What do your Autistic Children Eat? - Mothering Forums

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#1 of 7 Old 10-07-2003, 02:53 AM - Thread Starter
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I am at my wits end. My stepson, who is 6 and a high functioning Autistic is so fussy about his food. I know this is fairly common and some Autistic people will only eat Cornflakes etc, but his diet seems to be JUST junk - what any normal 6 yr old would choose to eat over healthy food. I think, to a certain extent, he has it sussed. If you offered any child a plate of vegetables or a plate of chips, they would go the chips. He is only offered food that he likes because he wont eat anything else, so he is happy with his choices.

We only have him for 3 nights every fortnight and it is very hard to try to increase his food intake beyond:
- Chicken Nuggets
- Chips
- Canned spaghetti
- Fish Fingers
- Sausage Roll
- Sausage (very occasionally)

He does have vitamin supplements but this is not the same as eating fresh vegetables etc. He eats absolutely no vegetables at all. Last night we had a Mexican Standoff because we insisted that he eat a piece of cheese (a soft children's cheese - like Kraft Cheddar, but a different brand). Well! He was complaining that his tongue was going lumpy (because he never eats anything but bland food) and he cried and refused and procrastinated. In the end we made him have 2 more bites (half the cheese triangle)and left it at that.

He looks relatively healthy on the outside, he is prone to winter colds but is not a sickly child, but thats not to say what his arteries and heart look like! I am sure 6 yr olds can have high cholesterol and heart diesease and this junk food might catch up with him oneday.......

I am interested to hear what other mothers with Autistic children feed their children and hear of what foods their kids insist on only eating. How can I try to encourage him to eat healthier foods? I have said to my partner that perhaps we need to all sit down and eat dinner together and encourage him to eat the same meals that we eat (childrens' versions of).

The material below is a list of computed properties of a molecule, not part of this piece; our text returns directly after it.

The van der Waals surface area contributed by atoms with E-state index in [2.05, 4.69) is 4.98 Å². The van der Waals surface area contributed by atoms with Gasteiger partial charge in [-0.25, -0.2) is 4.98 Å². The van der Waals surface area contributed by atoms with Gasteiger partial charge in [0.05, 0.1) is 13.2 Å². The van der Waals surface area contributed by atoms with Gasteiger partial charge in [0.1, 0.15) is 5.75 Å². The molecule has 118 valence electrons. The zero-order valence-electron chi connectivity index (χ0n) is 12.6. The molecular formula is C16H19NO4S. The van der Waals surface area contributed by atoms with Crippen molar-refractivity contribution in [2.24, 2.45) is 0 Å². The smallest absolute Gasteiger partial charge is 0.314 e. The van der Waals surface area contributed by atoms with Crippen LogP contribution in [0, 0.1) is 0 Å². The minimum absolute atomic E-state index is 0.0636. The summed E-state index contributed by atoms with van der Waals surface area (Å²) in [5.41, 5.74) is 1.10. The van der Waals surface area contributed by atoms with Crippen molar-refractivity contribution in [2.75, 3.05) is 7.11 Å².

I am desperate for any ideas, or just to hear what your kids eat.

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#2 of 7 Old 10-07-2003, 03:20 AM
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Mom2Six started another thread about this somewhere and I posted some very similar situations about my ds7, who may or may not have PDD (well, that's what the psychs tell us) but definitely has food issues. Hope it helps. If you have any success with OT or other therapies, please share!
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#3 of 7 Old 10-07-2003, 04:23 AM
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Hi ladies!
I have a 7 yr old who is PDD/AS. We have worked long and hard to get him to eat what he does, and that is still nowhere near what I would like.
Having your stepson only one week out of the month, it is difficult to deal with this. Frankly, I would not make food an issue for the amount of time that he is with you. (And honestly, is that processed cheese that much better than anything else that he's eating?) You may want to speak to mom (or have your dh do it) and see what her stance on food is.